The stated reason for the rejection of my free app is that Apple requires "sufficient amounts of content to appeal to a broad audience." Putting aside the fact that this pretty much makes specialty content ineligible for iPhone or iPad apps, it’s also a pretty fudgy standard. For instance, I get a bigger readership for my online columns than I do for my Vanity Fair columns—so Vanity Fair shouldn’t make the cut?

    Truth is stranger than fiction.

  • by sootman (158191) on Monday November 29, 2010 @02:14PM (#34376794) Homepage Journal

    ... I bet this was just one of those dumb little things and will probably get overturned very soon. I know Apple has denied some things in the past for questionable reasons but something like this--a harmless little magazine--sounds to me more like it belongs in the "Never attribute to malice..." category.

  • by Enderandrew (866215) <enderandrew@noSPam.gmail.com> on Monday November 29, 2010 @02:14PM (#34376798) Homepage Journal

    The only way to load software is through the App Store, and the App Store is banning an app that they feel is focused on a competitor. Microsoft was found guilty of antitrust merely for bundling products. Apple's anti-competitive practices are actually worse than Microsoft's. The main reason they haven't caught as much flak is that they've been seen as the plucky underdog with 10% market share.

    That is changing with their massive market cap.

  • by madmark1 (1946846) on Monday November 29, 2010 @02:17PM (#34376852)
    And you let me know the next time you are on Alaskan, and find that they cut out magazine articles about Southwest from all magazines on board. Dumbass. This isn't and ad, it isn't a flier, its a MAGAZINE, containing content. Are you suggesting that you shouldn't be able to read iTunes for Idiots on your Windows 7 machine, or a book on Cocoa programming on your Nook running Android? This isn't someone choosing not to allow an app, this is censorship more than anything. This is Apple denying any news of their competitors from ending up on their products. Which is interesting, since they aren't Apple's products at all, they are YOURS, you paid for it. This is certain to run afoul of anti-trust/unfair business practice laws, should someone choose to push the issue. As long as they set themselves up to be the sole supplier of applications for their platform, they hold a monopoly, and exerting it in such a way is wrong. This is fundamentally the same as the Windows/Internet Explorer lockdown, though even in that case, Microsoft held a high percentage of the market, but did not restrict you from installing someone else's product.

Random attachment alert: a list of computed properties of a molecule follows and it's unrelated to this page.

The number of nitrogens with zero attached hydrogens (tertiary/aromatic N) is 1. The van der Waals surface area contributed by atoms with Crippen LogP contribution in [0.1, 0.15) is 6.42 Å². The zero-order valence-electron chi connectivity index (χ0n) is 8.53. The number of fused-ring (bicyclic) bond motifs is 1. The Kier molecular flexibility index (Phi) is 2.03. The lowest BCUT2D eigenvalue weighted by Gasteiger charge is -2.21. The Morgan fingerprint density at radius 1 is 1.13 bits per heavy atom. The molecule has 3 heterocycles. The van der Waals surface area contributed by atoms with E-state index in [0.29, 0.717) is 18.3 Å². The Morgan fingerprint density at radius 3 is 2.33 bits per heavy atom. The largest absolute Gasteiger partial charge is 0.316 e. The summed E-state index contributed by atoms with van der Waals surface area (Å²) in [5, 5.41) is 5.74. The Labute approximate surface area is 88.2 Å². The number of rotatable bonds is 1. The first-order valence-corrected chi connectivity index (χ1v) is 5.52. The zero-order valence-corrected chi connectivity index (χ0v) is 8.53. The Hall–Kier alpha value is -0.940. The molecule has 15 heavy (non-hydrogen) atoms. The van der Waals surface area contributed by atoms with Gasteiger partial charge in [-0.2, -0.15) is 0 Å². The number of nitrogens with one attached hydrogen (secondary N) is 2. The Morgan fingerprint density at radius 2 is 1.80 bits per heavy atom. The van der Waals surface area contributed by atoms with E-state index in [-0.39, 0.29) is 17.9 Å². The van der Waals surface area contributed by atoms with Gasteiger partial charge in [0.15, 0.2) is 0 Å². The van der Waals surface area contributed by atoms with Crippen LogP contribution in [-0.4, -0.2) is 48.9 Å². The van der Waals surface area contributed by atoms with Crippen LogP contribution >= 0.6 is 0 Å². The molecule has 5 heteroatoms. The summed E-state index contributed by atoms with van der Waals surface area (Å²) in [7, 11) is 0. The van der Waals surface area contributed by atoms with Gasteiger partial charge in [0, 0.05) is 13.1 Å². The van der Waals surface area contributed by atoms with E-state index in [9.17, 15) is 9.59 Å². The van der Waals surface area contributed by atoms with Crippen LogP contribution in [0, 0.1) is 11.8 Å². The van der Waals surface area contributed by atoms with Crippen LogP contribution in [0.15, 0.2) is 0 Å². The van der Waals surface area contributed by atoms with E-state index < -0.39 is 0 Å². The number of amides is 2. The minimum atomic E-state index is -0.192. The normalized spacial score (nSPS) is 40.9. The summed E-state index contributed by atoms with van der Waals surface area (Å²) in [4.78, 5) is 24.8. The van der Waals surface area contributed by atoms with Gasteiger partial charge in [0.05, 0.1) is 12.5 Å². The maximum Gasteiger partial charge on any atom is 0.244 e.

• Re:Later on... (Score:4, Insightful)

    by Archangel Michael (180766) on Monday November 29, 2010 @02:22PM (#34376940) Journal

    so don't buy iPhone and don't worry about Apple's shenanigans. It really is that simple folks. Apple will learn one way or another, and either adapt or die.

    If sufficient number of people take issue with Apple's App Store policies, they will lose market share to Android and the others. We still have a choice, so choose.

  • by bennomatic (691188) on Monday November 29, 2010 @02:22PM (#34376946) Homepage
    More likely, it was a mistake, or a poor judgement call of one user. It's happened before, and lots of rejections have been re-instated without much fuss. Dollars to donuts, I'll bet this one gets approved just fine, and probably would have even without this level of outrage.
  • by scubamage (727538) on Monday November 29, 2010 @02:24PM (#34376970)